February 19th is Narconon Day!
February 19th is the official anniversary of the Narconon® Drug Rehabilitation and Education Program. Here's how it all began:
William Benitez was a heroin-addicted inmate of Arizona State Prison. Having tried all existing methods to escape his addiction, he continued to search for a way out. In the prison library he came across a book written by L. Ron Hubbard, The Fundamentals of Thought, which outlined an entirely new approach toward solving the problems of life.
Benitez [far left] with inmates on first Narconon course
On August 2, 1965, after reflecting on what he read, he literally jumped down from his double bunk in the old cellblock where he was housed and made the following notation on his wall calendar: "Decision to set up Narcotic Foundation." He also circled the 18th of the same month, his target date to approach prison officials to request permission to set up a drug rehabilitation program inside the prison walls.
Benitez working with wife, June, in the
Narconon office in the early '70's
Prison officials denied permission for the following six months. Mr. Benitez's request to start a program consisting of twenty convicted drug addicts caused concern to officials who feared such a program might pose a security problem. (Such programs were rare in prisons during that decade.) Officials had little reason to believe that the request of a habitual drug addict and repeatedly convicted felon would ultimately result in one of the world's most successful rehabilitation programs for substance abusers.
Mr. Benitez persisted and finally assured officials that the program was needed and would not pose a threat to the safe and orderly operation of the prison. After being allowed to start the program on a trial basis, he founded the NARCONON program (NARCOtics-NONe) on February 19, 1966. Thus February 19th of this year, 2005, is the 39th anniversary of Narconon.
Mr. Benitez passed away in 1999. Recently, Gordy Weinand, his close friend and co-worker, and first graduate of the program, sent us his story about the early days:
Gordy Weinand at Narconon Arrowhead in 2003 being
acknowledged as the first Narconon program graduate
"After years of drugs and alcohol, I got busted in Phoenix, Arizona. I then wound up at the State Prison in 1967. While there I met William Benitez. After several weeks of working together, he told me about a program he had started called Narconon. It was related to drugs. I told him about my history with drugs and drinking. He then invited me to attend a meeting.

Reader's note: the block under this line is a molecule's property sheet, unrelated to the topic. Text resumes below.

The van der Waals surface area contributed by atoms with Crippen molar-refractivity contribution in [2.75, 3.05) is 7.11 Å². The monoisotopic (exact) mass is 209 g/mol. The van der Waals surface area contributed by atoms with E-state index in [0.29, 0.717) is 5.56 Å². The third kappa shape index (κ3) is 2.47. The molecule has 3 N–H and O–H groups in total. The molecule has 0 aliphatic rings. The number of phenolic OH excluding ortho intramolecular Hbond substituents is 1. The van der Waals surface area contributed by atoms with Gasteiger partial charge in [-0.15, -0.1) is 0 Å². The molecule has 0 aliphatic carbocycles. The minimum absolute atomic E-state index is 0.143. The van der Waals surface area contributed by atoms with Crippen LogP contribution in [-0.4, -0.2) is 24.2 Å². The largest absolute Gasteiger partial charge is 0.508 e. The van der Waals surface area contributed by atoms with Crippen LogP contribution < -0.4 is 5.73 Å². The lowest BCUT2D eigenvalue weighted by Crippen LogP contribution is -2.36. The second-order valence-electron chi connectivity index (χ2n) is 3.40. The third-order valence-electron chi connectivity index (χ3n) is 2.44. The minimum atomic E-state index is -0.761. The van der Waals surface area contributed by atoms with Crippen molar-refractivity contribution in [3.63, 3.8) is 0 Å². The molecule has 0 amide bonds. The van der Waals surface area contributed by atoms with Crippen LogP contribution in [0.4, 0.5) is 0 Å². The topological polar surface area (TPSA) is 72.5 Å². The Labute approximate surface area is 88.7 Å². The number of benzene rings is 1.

"The idea of getting out of my prison cell for two hours sounded good to me, so I went to my first meeting. In the beginning it seemed like a big joke. I took the reading materials back to my cell. The more I read about the effects drugs and drinking had on the body and the mind, the more things began to make sense to me. I began to understand why my behavior was the way it was. Thinking about the times I was told I was no good, I would never be anything, I was stupid and would never have anything, I began to understand why my behavior was the way it was.
"It was the knowledge I learned in the beginning that showed me that I had a lot of ability. I could confront any problem instead of running away from myself and getting high. I could deal with anything. Things began to change for the better.
"Several months before my release, Paramount Studios came to the prison to film a major motion picture. The movie was called "Riot" and featured the great Gene Hackman and Jim Brown. I had a considerably good part. Two weeks after the completion of the movie, I was released--and with a pretty good bankroll!
"Upon my release from prison, I met up with William Benitez and other Narconon graduates in Phoenix, Arizona. We decided to move to Los Angeles. During that time, Bill got a job installing carpet. I worked with Bill for about eight years." We decided to try and open a Narconon center. We found an old garage that needed a lot of repairs. It needed a lot of new lumber to keep it from falling down. Our desk was made of saw-horses with pieces of plywood for the desktop.
"We began by going out to schools, speaking to students about drugs. In between our work schedules we did everything we could to organize the new center. We were able to incorporate, and that became the basis of our expansion. Soon we were delivering a rehab program.
"From those humble beginnings, I learned what a great feeling it was to be able to help someone else. I have dedicated my life to being able to help others. I look into the eyes of children and tell them what great people they are.
"If you're asking "Does Narconon work?", I say, "Ask Gordy Weinand. I'm living proof!"
"I am currently working with Narconon Georgia in Atlanta and will always be there to help the Narconon network."
The Narconon Network
More Information about the Narconon Program